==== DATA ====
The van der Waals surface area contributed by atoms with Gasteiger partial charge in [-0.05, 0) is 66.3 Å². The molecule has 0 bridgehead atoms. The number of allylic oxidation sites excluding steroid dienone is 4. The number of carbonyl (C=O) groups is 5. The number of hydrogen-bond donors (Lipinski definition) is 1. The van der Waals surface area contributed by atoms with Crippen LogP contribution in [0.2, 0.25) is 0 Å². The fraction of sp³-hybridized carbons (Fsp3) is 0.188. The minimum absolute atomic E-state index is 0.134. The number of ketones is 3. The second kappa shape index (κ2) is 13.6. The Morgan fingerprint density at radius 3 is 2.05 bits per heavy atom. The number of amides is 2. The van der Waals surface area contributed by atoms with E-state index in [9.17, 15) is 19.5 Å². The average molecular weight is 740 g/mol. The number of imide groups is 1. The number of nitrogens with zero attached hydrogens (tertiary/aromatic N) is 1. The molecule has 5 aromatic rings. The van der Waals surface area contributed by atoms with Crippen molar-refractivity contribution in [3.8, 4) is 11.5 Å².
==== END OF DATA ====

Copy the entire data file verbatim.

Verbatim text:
The van der Waals surface area contributed by atoms with Gasteiger partial charge in [-0.05, 0) is 66.3 Å². The molecule has 0 bridgehead atoms. The number of allylic oxidation sites excluding steroid dienone is 4. The number of carbonyl (C=O) groups is 5. The number of hydrogen-bond donors (Lipinski definition) is 1. The van der Waals surface area contributed by atoms with Crippen LogP contribution in [0.2, 0.25) is 0 Å². The fraction of sp³-hybridized carbons (Fsp3) is 0.188. The minimum absolute atomic E-state index is 0.134. The number of ketones is 3. The second kappa shape index (κ2) is 13.6. The Morgan fingerprint density at radius 3 is 2.05 bits per heavy atom. The number of amides is 2. The van der Waals surface area contributed by atoms with E-state index in [9.17, 15) is 19.5 Å². The average molecular weight is 740 g/mol. The number of imide groups is 1. The number of nitrogens with zero attached hydrogens (tertiary/aromatic N) is 1. The molecule has 5 aromatic rings. The van der Waals surface area contributed by atoms with Crippen molar-refractivity contribution in [3.8, 4) is 11.5 Å².